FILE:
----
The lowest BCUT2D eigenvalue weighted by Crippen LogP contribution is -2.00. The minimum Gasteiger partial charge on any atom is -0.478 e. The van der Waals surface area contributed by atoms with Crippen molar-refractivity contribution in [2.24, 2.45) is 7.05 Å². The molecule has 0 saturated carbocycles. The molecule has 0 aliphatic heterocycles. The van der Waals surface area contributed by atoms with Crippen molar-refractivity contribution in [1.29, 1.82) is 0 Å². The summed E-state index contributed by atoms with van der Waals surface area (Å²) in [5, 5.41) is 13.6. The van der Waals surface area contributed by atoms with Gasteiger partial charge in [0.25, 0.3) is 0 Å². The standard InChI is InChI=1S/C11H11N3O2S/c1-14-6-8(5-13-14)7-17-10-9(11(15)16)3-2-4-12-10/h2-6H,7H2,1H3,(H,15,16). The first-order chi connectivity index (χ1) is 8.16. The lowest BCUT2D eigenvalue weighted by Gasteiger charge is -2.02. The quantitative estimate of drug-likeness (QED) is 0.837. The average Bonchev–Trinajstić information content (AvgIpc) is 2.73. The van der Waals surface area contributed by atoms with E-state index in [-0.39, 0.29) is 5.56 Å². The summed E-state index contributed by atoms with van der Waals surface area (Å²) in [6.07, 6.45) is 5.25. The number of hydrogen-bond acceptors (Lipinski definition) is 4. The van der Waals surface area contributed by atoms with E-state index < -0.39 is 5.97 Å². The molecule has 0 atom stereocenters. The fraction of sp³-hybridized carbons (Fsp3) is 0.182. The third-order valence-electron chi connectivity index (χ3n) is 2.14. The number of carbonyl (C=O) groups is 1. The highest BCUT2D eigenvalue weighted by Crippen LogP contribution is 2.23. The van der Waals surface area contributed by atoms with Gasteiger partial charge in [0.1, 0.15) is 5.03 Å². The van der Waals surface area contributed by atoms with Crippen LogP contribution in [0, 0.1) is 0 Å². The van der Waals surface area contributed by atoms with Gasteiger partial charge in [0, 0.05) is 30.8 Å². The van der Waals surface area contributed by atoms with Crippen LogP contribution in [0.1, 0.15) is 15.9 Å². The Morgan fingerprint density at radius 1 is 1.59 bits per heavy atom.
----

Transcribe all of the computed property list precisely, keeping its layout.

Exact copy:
The lowest BCUT2D eigenvalue weighted by Crippen LogP contribution is -2.00. The minimum Gasteiger partial charge on any atom is -0.478 e. The van der Waals surface area contributed by atoms with Crippen molar-refractivity contribution in [2.24, 2.45) is 7.05 Å². The molecule has 0 saturated carbocycles. The molecule has 0 aliphatic heterocycles. The van der Waals surface area contributed by atoms with Crippen molar-refractivity contribution in [1.29, 1.82) is 0 Å². The summed E-state index contributed by atoms with van der Waals surface area (Å²) in [5, 5.41) is 13.6. The van der Waals surface area contributed by atoms with Gasteiger partial charge in [0.25, 0.3) is 0 Å². The standard InChI is InChI=1S/C11H11N3O2S/c1-14-6-8(5-13-14)7-17-10-9(11(15)16)3-2-4-12-10/h2-6H,7H2,1H3,(H,15,16). The first-order chi connectivity index (χ1) is 8.16. The lowest BCUT2D eigenvalue weighted by Gasteiger charge is -2.02. The quantitative estimate of drug-likeness (QED) is 0.837. The average Bonchev–Trinajstić information content (AvgIpc) is 2.73. The van der Waals surface area contributed by atoms with E-state index in [-0.39, 0.29) is 5.56 Å². The summed E-state index contributed by atoms with van der Waals surface area (Å²) in [6.07, 6.45) is 5.25. The number of hydrogen-bond acceptors (Lipinski definition) is 4. The van der Waals surface area contributed by atoms with E-state index < -0.39 is 5.97 Å². The molecule has 0 atom stereocenters. The fraction of sp³-hybridized carbons (Fsp3) is 0.182. The third-order valence-electron chi connectivity index (χ3n) is 2.14. The number of carbonyl (C=O) groups is 1. The highest BCUT2D eigenvalue weighted by Crippen LogP contribution is 2.23. The van der Waals surface area contributed by atoms with Gasteiger partial charge in [0.1, 0.15) is 5.03 Å². The van der Waals surface area contributed by atoms with Crippen LogP contribution in [0, 0.1) is 0 Å². The van der Waals surface area contributed by atoms with Gasteiger partial charge in [0, 0.05) is 30.8 Å². The van der Waals surface area contributed by atoms with Crippen LogP contribution in [0.1, 0.15) is 15.9 Å². The Morgan fingerprint density at radius 1 is 1.59 bits per heavy atom.